While bats do not need water at their roost sites, most insect-eating bats should require some form of water each day to maintain their high metabolic rates. The resting heart rate of a bat is about 450 beats per minute, which approaches 1,200 beats per minute when flying. In comparison, a normal resting heart rate for adult human beings is 60-100 beats per minute. To save energy and slow their water consumption, bats can enter torpor, or short bouts of hibernation, during which their heart rate may slow to one to two beats per minute.
Since bats rely on waterholes both for drinking and as hunting grounds for prey, I net over the water in attempt to target the widest diversity of insectivorous bats. From the time a bat enters the net, I try to have it released within 15 to 20 minutes. You can feel their hearts race as you untangle them from the mist net and process them afterward. Since some insect-eating bats consume up to 100 percent of their body weight each night, it’s important for me to do my work quickly and have them released as soon as possible, so they can continue foraging throughout the night.
In Search of Netting Sites
The presence of water does not unfortunately always indicate a good netting site. Since I work among elephants, rhinos, and lions, it is important to keep the bakkie (the regional term for pickup truck) close at riskier sites.
The past few days, Archie and I found five waterholes that we had to regrettably turn down as potential field sites for that very reason. We either could not get the bakkie close enough to the water due to the rough terrain or there was not adequate room for our bakkie and large wildlife to share the road and water site. Given the abundance of fresh elephant, rhino, and lion tracks, every day we assess each site to determine our best “safe” option for mist netting bats that evening.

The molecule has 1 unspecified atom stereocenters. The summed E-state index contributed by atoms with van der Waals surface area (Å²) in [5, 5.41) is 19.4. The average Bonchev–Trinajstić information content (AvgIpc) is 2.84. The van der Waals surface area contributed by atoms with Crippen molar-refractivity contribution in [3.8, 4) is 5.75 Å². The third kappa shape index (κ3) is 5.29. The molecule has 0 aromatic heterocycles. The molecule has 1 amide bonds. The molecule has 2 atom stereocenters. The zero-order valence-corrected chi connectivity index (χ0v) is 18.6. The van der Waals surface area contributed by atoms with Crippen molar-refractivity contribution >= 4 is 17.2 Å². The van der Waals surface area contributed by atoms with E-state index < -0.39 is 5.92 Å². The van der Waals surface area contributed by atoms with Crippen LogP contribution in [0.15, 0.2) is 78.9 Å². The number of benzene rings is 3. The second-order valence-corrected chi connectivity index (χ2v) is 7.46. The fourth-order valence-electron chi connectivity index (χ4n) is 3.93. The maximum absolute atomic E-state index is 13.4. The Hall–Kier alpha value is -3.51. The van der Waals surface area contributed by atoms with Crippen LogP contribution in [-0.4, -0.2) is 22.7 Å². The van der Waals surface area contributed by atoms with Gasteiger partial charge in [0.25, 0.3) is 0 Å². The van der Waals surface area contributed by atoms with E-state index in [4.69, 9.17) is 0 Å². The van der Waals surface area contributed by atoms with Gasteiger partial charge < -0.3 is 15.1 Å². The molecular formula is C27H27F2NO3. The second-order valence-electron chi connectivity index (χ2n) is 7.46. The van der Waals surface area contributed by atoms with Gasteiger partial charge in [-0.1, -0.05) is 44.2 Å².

Our first night off after two weeks of netting occurred yesterday because we were unable to find a field site by nightfall. (As a reminder, I am writing this post on January 5, 2015, to be posted when I return from the field). After a long day of driving, however, we did finally bump into our first pride of desert lions resting under a tree along the Springbok River (just north of the Huab River). A few minutes later, we also spotted a browsing black rhino. Good thing we opted not to net at a nearby water hole that night where we would have had to sit far from the vehicle and would have likely had some large mammal encounters.
Upcoming Plans and Overall Observations
With clouds building in the evenings, Archie and I are on our way north to Puros and the Hoarusib River. The wet season in the Kunene Region is typically reported to take place between January and April, although it is highly variable.
The Huab River felt much wider than the Hoanib River. The Huab River was also thick with reeds (often close to three meters high) and native tamarix, limiting our netting abilities. Therefore, with two weeks of fieldwork to go, I am excited for a glimpse at another river system. As an added bonus, I hear the Hoarusib River flows aboveground (!) for several kilometers in the area where I am hoping to work.